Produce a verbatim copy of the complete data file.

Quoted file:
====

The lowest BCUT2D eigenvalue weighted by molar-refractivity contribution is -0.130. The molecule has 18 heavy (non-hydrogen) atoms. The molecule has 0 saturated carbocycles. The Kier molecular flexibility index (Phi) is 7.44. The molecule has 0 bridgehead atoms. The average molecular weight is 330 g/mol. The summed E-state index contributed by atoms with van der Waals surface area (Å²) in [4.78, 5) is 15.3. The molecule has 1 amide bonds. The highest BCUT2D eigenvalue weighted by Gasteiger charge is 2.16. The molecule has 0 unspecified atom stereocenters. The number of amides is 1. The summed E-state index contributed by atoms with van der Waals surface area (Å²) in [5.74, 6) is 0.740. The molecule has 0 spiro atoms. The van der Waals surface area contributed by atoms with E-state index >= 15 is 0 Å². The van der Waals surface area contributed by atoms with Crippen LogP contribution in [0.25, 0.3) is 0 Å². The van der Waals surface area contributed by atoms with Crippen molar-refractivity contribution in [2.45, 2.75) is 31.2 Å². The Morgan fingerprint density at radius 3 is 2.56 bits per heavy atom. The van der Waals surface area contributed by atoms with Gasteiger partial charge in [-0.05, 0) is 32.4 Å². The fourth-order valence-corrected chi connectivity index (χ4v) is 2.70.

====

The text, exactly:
The lowest BCUT2D eigenvalue weighted by molar-refractivity contribution is -0.130. The molecule has 18 heavy (non-hydrogen) atoms. The molecule has 0 saturated carbocycles. The Kier molecular flexibility index (Phi) is 7.44. The molecule has 0 bridgehead atoms. The average molecular weight is 330 g/mol. The summed E-state index contributed by atoms with van der Waals surface area (Å²) in [4.78, 5) is 15.3. The molecule has 1 amide bonds. The highest BCUT2D eigenvalue weighted by Gasteiger charge is 2.16. The molecule has 0 unspecified atom stereocenters. The number of amides is 1. The summed E-state index contributed by atoms with van der Waals surface area (Å²) in [5.74, 6) is 0.740. The molecule has 0 spiro atoms. The van der Waals surface area contributed by atoms with E-state index >= 15 is 0 Å². The van der Waals surface area contributed by atoms with Crippen LogP contribution in [0.25, 0.3) is 0 Å². The van der Waals surface area contributed by atoms with Crippen molar-refractivity contribution in [2.45, 2.75) is 31.2 Å². The Morgan fingerprint density at radius 3 is 2.56 bits per heavy atom. The van der Waals surface area contributed by atoms with Gasteiger partial charge in [-0.05, 0) is 32.4 Å². The fourth-order valence-corrected chi connectivity index (χ4v) is 2.70.